iLearn4Health – Childhood Obesity and Active Video Games

Childhood Obesity and Active Video Games

Written by: A. Vantarakis, Professor of Hygiene, University of Patras


Nowadays, obesity is presented as a constantly growing phenomenon, especially in industrialized countries. Obesity is not a simple disease but a syndrome with multifactorial causes and consequences that includes metabolic, genetic, social and cultural interactions. The rapid increase in obesity cannot be attributed to genetics because the genetic material did not change substantially from 1980 to 1994. Therefore, the main considerations for researchers should be changes in both diet and physical activity.

Obesity is defined as the imbalance between energy intake and energy expenditure, the main causes of which are environmental factors and especially those associated with a sedentary lifestyle. Indeed, the modern lifestyle contains a multitude of sedentary activities (TV, PC, electronic games, etc.) which are responsible for the weight gain of individuals, while physical activity tends to be minimized.

Obesity is considered the great challenge of the 21st century for Public Health. Its occurrence has tripled since the 1980s, and it looks like the younger generation will be affected even more. As a medical problem, it accounts for 2-8% of health expenditure in the European Union, while it is responsible for or associated with 10-13% of deaths in the various regions of Europe. Greece is considered one of the countries where the problem of obesity has reached endemic proportions. According to data collected by the European Medicine and Society Cooperation Program, on 28,000 people:

  1. 30% of Greek women are obese (1st place in Europe)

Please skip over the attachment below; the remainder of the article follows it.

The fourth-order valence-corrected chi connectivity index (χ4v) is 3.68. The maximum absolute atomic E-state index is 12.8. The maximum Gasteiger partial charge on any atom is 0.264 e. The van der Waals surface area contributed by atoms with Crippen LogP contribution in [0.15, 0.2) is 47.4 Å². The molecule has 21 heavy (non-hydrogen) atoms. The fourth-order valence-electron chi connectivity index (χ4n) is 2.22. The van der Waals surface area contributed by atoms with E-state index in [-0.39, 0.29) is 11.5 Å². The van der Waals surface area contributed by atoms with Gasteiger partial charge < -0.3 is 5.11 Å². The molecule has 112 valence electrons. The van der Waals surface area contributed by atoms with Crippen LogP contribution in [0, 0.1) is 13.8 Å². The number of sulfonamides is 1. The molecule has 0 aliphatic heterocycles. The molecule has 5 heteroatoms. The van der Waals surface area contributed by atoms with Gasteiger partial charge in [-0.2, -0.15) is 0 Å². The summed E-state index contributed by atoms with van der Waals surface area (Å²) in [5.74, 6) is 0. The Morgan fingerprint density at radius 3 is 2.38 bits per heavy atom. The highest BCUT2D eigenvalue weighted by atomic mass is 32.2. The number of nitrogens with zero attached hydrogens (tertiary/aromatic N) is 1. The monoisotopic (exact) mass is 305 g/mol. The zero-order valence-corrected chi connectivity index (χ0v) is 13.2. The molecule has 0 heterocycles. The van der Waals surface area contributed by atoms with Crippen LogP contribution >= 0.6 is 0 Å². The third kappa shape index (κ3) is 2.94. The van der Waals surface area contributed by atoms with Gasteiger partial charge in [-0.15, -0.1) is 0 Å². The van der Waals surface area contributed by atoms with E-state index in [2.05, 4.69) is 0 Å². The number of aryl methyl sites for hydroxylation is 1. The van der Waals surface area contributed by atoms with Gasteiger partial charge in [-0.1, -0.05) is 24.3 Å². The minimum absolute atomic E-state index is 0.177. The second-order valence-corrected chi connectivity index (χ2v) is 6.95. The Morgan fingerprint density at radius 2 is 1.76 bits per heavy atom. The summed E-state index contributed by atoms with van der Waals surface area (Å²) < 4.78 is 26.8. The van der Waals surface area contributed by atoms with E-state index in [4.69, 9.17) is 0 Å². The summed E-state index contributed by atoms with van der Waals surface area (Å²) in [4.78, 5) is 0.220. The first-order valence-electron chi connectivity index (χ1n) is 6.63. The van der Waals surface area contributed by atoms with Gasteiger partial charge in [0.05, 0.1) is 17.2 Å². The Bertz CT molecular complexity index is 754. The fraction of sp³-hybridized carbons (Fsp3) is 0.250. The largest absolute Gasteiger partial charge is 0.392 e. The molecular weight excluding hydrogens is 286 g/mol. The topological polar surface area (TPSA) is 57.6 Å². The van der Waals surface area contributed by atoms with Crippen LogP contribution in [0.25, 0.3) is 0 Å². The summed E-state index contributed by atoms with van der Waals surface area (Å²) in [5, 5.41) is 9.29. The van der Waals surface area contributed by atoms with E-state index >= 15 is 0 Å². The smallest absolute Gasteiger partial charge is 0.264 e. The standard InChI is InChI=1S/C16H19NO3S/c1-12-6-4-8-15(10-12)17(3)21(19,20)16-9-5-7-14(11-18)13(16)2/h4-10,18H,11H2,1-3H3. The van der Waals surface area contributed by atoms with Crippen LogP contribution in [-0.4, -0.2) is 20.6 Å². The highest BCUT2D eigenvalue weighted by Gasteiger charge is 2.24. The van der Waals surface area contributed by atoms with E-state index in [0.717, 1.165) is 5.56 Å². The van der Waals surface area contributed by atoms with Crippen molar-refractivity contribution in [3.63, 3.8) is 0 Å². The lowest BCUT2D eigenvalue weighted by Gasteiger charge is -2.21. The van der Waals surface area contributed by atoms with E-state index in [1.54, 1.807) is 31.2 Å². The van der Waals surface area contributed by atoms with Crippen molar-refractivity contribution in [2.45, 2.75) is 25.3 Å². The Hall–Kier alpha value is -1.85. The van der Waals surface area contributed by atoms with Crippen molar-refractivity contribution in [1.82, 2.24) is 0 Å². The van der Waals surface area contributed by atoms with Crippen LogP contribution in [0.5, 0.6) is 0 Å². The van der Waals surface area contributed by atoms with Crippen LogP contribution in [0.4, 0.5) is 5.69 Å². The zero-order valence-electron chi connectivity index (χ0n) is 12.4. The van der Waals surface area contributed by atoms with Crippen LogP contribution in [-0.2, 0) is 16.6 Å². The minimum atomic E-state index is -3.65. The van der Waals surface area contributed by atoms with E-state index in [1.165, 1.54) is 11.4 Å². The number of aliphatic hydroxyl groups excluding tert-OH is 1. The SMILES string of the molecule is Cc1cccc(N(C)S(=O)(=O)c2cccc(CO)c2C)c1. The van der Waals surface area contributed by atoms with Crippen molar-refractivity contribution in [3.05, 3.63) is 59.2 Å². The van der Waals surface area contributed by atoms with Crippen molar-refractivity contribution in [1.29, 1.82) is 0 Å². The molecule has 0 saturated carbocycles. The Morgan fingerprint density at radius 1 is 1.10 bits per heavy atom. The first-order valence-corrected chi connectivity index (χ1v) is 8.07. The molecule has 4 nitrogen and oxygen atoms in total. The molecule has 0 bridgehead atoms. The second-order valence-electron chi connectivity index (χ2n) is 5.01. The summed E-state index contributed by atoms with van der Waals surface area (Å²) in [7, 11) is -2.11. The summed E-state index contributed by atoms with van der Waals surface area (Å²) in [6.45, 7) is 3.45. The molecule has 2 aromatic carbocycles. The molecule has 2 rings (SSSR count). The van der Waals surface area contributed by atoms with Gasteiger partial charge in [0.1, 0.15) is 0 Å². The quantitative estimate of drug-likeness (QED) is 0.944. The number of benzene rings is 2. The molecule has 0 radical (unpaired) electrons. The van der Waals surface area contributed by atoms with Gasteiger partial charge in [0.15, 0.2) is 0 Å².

2. 30% of Greek men are obese (2nd place in Europe)
  3. 26% of boys and 19% of girls aged 6–17 are overweight
  4. Greece is the first country in Europe in terms of childhood obesity
  5. Crete is the region of Europe with the highest rates of obesity

Given that obesity and related chronic disease risk factors have relatively stable characteristics that emerge from childhood and persist into adulthood, the public health risk concern is of great interest. Childhood obesity can lead to cardiovascular, endocrinological, pulmonary, renal and musculoskeletal complications. In addition, overweight children are more likely to experience low self-esteem, higher rates of anxiety, mood disorders, and other mental health effects, which in turn can affect their school performance.

To combat these potential complications, it is extremely important to intervene at a young age rather than allowing the problem to continue into adulthood. Children appear to be more receptive to behavior change, and researchers may be more able to use family members as social support systems. Therefore, the main concern of parents should be how to prevent children from a sedentary lifestyle. In particular, attention should be directed to how they can stimulate those children who are unwilling or unable to participate in physical activities.

A new generation of active video games provides children with the ability to turn traditionally sedentary behavior into a physically active activity. During these games, players physically interact (with arm, leg, or full body movement) in a variety of movements related to sports (eg, soccer, boxing, martial arts) and other activities. (dancing, washing windows, etc.) after the visual stimulus they have from their TV screen. The games depend on the movement of the player who is asked to either imitate the movement he sees or to operate competitively in the respective game or sport he has chosen. This active ingredient replaces the sedentary behavior of using traditional video games where pressing a button could control the game.

The key question is whether these activities are effective enough to reduce body weight in both children and adults who will participate. On the other hand, if these activities significantly promote energy expenditure, then they could become a powerful tool to reverse sedentary life into active life, ensuring it as a high-value activity. In any case, however, what should be clarified is that active video games should in no way replace physical activity. What we think they can do is work as an alternative for people to be able to exercise even inside their home.